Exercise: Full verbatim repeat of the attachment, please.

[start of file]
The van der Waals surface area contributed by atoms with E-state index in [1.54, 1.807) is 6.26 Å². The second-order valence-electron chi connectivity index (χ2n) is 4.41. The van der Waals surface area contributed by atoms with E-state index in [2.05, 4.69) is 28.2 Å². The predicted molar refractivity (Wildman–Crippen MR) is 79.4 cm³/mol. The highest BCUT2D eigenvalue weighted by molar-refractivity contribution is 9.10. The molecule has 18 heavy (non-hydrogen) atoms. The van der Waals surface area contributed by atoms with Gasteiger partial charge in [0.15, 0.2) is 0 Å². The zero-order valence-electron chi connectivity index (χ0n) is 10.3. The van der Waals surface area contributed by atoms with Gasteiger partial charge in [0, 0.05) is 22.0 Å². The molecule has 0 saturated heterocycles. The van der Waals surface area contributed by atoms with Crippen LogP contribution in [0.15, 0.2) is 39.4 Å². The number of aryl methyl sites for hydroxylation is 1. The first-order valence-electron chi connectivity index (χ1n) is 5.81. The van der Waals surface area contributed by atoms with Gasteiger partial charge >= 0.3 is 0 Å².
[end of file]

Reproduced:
The van der Waals surface area contributed by atoms with E-state index in [1.54, 1.807) is 6.26 Å². The second-order valence-electron chi connectivity index (χ2n) is 4.41. The van der Waals surface area contributed by atoms with E-state index in [2.05, 4.69) is 28.2 Å². The predicted molar refractivity (Wildman–Crippen MR) is 79.4 cm³/mol. The highest BCUT2D eigenvalue weighted by molar-refractivity contribution is 9.10. The molecule has 18 heavy (non-hydrogen) atoms. The van der Waals surface area contributed by atoms with Gasteiger partial charge in [0.15, 0.2) is 0 Å². The zero-order valence-electron chi connectivity index (χ0n) is 10.3. The van der Waals surface area contributed by atoms with Gasteiger partial charge in [0, 0.05) is 22.0 Å². The molecule has 0 saturated heterocycles. The van der Waals surface area contributed by atoms with Crippen LogP contribution in [0.15, 0.2) is 39.4 Å². The number of aryl methyl sites for hydroxylation is 1. The first-order valence-electron chi connectivity index (χ1n) is 5.81. The van der Waals surface area contributed by atoms with Gasteiger partial charge >= 0.3 is 0 Å².